Download “Bitch.mp3

(Want the sheet music?)

I didn’t really like the challenge itself this time around; I thought it was destined to lead to too many songs all of the same ilk.  I did, however, enjoy working on this challenge -- particularly  on making things work on a variety of levels.

I know that no one in the SpinTunes community is going to be fooled by the story this song tells; at best, they’re merely (hopefully!) going to be impressed by it.  Nevertheless, I still worked very hard at the misdirection the lyrics are intended to create.  (Maybe, if people from outside the community hear the song, they’ll have to retool their expectations after hearing the song all the way through.)

The word that lends this song its title has multiple meanings, and I worked very hard in the lyric of the song to make it seem like the title was in reference to the pejorative slang term for a woman one rather despises.  It’s not, of course.  But while the song is in all actuality about our one-year-old, somewhat hyperactive Husky puppy (Avalanche), it’s not even completely apt to say that the title is a direct reference to her.  It actually refers to the lyric itself . . . which is really little more than a two-and-a-half-minute-long “bitch session” on the part of the singer!

And while I was brainstorming things about which to bitch for this song, it reminded me very quickly of another song which had the protagonist bitching about his live-in significant other.  So I borrowed a snippet of that song to re-use in this song.  (And yes -- the synth pad instrumental at the beginning of both songs is absolutely identical in both instances.  I simply copied the old GarageBand track into the new GarageBand project and re-recorded new vocals.)

Now -- on a musical “note.”  For all the proficiency I may have achieved at playing the piano, improvisation falls almost wholly outside of that skill set.  Whereas artists like Tim Minchin and Jason Robert Brown learned to play the piano by ear, relying upon learning the chord structures of the songs they were playing, I grew up learning to read all the little black dots on the page.  (JRB learned to read music notation in college; Tim Minchin still hasn’t.)  So whereas Minchin and Brown can sit at a piano and fire off riffs and solos with panache . . . I can’t.  Which is totally okay.  I don’t have to be anyone else.  I deploy my own skills towards my own ends in my own way.  (And if it was important enough to me, I could invest the time to learn to improvise better.  Or play the guitar.  Or the drums . . .)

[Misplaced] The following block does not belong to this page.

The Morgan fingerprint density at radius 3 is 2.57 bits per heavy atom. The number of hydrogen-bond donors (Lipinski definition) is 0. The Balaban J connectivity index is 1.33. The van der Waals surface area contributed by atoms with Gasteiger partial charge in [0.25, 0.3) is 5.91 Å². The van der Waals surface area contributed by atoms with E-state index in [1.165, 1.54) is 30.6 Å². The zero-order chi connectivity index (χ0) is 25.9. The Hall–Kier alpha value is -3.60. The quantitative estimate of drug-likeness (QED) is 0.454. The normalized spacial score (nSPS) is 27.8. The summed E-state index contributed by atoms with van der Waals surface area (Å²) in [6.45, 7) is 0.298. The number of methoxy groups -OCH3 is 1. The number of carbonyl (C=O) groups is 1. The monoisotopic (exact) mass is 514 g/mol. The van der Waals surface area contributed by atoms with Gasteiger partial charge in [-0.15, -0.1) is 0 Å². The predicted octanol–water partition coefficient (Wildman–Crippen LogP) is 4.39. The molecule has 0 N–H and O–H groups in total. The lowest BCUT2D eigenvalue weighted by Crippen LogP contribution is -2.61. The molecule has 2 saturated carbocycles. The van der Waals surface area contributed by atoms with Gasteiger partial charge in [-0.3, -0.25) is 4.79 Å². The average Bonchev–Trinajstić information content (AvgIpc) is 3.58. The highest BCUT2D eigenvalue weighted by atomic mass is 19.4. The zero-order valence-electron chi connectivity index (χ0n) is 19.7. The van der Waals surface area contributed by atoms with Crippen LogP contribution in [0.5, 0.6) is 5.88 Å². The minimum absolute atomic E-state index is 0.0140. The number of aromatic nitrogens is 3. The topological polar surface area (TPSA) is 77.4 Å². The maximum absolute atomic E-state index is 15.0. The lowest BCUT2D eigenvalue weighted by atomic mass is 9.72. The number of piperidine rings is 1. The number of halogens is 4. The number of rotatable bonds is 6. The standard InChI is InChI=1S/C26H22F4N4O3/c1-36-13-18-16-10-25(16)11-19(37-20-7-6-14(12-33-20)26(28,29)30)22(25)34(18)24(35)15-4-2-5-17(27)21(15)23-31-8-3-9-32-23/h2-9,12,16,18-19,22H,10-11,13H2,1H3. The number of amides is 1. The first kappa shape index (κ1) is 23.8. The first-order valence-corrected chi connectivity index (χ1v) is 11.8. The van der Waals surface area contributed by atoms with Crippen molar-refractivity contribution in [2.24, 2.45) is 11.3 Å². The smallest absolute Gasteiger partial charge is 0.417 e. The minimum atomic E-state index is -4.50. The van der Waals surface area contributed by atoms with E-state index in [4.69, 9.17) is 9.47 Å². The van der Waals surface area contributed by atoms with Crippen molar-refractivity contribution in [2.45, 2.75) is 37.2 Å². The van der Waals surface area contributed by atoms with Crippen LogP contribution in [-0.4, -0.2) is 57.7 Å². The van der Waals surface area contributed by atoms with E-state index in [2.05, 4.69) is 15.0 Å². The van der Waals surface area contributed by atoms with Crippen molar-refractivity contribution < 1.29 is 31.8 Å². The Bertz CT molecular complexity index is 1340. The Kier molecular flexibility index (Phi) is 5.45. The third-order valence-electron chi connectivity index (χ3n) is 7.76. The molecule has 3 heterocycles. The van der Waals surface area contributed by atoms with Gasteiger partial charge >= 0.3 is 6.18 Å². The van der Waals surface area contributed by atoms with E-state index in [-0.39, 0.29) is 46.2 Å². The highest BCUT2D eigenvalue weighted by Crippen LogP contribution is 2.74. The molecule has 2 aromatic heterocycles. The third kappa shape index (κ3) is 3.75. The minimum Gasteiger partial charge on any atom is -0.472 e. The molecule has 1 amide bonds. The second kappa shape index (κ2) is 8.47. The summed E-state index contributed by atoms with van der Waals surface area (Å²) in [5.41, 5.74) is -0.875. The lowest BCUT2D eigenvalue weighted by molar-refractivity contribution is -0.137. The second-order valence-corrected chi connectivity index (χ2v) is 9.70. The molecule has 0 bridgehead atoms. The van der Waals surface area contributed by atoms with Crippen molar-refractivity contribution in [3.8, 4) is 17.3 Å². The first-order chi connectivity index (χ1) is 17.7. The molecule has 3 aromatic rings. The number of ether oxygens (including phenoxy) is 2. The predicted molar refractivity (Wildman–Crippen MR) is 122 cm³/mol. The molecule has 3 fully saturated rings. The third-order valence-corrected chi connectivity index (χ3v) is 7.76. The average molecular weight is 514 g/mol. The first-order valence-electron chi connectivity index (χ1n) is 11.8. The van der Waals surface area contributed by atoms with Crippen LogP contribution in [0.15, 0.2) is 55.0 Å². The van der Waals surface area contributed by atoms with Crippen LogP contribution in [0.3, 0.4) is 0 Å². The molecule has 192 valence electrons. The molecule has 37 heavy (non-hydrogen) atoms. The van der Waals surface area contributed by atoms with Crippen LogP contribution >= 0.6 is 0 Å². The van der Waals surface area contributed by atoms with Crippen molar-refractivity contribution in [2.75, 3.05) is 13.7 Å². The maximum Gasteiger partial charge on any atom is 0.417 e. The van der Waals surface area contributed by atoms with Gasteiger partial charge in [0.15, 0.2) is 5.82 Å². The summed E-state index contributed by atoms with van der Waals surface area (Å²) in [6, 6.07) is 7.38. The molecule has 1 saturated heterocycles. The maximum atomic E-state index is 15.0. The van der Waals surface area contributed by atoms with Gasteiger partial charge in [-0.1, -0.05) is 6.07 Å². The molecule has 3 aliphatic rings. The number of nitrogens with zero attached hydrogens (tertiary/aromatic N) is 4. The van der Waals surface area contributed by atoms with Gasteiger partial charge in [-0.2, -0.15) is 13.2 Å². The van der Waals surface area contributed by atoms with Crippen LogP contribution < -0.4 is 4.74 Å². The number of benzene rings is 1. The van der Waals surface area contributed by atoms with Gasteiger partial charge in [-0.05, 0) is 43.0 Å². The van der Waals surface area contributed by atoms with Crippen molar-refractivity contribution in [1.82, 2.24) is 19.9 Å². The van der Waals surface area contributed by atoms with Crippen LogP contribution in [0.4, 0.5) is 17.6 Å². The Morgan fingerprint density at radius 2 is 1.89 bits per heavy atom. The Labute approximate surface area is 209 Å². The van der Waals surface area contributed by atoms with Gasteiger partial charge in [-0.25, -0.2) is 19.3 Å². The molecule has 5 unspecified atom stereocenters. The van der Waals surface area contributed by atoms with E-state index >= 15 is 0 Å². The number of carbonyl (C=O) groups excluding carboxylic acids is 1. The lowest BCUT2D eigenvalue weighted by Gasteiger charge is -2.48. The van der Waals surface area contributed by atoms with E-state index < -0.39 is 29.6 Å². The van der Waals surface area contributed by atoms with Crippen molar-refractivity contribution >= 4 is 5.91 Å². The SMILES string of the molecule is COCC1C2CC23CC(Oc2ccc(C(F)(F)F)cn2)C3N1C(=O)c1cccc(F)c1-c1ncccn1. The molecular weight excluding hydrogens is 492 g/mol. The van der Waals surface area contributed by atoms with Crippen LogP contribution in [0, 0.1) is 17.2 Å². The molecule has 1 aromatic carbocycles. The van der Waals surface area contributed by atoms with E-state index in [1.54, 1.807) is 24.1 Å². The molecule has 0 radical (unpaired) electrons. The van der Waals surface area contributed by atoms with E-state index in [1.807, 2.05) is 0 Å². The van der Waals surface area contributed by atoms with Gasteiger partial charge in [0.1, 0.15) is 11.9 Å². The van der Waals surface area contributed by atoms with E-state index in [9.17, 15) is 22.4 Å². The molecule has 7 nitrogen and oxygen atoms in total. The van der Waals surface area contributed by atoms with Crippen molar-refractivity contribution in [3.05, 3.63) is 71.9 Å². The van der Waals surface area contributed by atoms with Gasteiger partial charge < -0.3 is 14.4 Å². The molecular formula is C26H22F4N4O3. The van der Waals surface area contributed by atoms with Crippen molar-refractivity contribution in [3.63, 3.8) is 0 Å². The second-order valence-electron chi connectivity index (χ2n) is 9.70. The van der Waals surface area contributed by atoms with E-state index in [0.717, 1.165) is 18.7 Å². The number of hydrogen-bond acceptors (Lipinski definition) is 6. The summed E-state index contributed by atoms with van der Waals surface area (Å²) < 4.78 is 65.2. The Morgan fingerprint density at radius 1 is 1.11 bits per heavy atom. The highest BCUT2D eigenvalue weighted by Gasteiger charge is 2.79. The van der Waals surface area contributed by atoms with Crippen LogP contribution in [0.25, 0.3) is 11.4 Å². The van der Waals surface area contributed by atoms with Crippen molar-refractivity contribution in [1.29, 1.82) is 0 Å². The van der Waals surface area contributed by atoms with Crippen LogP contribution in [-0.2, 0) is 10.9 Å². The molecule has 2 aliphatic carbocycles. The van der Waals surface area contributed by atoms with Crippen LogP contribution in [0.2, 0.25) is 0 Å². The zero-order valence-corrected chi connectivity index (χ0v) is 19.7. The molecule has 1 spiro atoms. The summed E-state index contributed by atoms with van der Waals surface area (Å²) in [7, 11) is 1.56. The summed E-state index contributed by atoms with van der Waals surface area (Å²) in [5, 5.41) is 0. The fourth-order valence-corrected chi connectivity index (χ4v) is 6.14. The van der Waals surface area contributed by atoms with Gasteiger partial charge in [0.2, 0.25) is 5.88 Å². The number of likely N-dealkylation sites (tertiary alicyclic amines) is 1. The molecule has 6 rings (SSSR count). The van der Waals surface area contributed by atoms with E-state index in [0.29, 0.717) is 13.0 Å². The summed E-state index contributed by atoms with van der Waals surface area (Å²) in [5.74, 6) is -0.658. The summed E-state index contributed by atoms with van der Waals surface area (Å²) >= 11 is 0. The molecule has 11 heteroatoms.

But my point is . . . when I’m composing, there are frequently times when I have to FIGURE. OUT. the chords I’m hearing in my mind.  Sometimes things just flow for me at the piano keyboard.  But when things are flowing, it usually means I’m composing something with a I-III-IV-V progression.  (Even the I-V-vi-IV chord progression challenge was difficult for me to “find” -- apparently I need to play more Axis of Awesome songs.)

If I’m at the keyboard and want to make sure that I don’t slip into something “easy,” sometimes I’ll choose a difficult/unfamiliar key in which to compose (usually something with a lot of sharps) to break up my “muscle memory.”  But sometimes I’m okay with just writing something quick and simple for one reason or another (i.e. “artistic choices” or “time management”).  And I thought this song was going to be one of those instances.  But then I found myself sitting at the piano in the early stages of composing, trying to hack out those chords that I remembered from the beginning of I Hope You Die.  And oh my good gracious were those chords hard for my fingers to find again.  Which on one hand made me feel really proud all over again of having written those chords in the first place . . . and which on the other hand probably also impelled me towards a more “tricksy” piano arrangement for the rest of the song than I might otherwise have created.  And as I listen to this song, I’m really quite pleased by how rich and reasonably complex the accompaniment sounds.

(One final thought and then I’m done.  Of all the blurring-of-the-lines I did between whether the roommate is a human or a pet, I’m most proud of the juxtaposition of “you have your license” and “you never drive.”  It just tickles me.  Thought I’d share.)

How'd I get a roommate

Who's so selfish and unfair?

You always take for granted

The amenities I share.

You disobey the rules

And leave our house in disrepair . . .

You're so high-maintenance,

But you don't even care.

You don't pay rent.

Don't pay the bills.

It's always me who pays the money

For your pills.

You've never paid for dinner once,

Although you've never missed a meal.

And that's just . . . super.

You think you're cute,

So you connive.

You've got your license,

But you never,

Ever drive.

It's like my car's your limousine

With your chauffeur behind the wheel.

And that's just . . . awesome.

(For you.)

Whenever we walk around the block,

You wanna walk fifteen feet ahead.

And rather than snuggle on the couch,

You'd rather strew trash around instead.

But any time you decide it's time,

You want me to stop and rub your head.

It's all about you!


You never clean!

You merely grin.

Won't even think to wipe your feet

When you come in.

You're often awful to your sister

And you always steal her food.

And you ignore me when I call you

If you aren't in the mood.

But given all the things I give you?

You could show some frickin' gratitude!

But no . . .


Why do I still love you

When this deal is so unfair?

Do I just let you stay

Because I want somebody there?

Or is there something deeper

To explain how much I care?

(Hang on.  I have to go and

Vacuum up your hair . . .)

(Scenes from “The Life of Avalanche.”

Also, in the second photograph,

you can see much of her “mom,”

and in the third, you can see some

of the other parts of her “mom,”

plus just the tail of her “sister.”)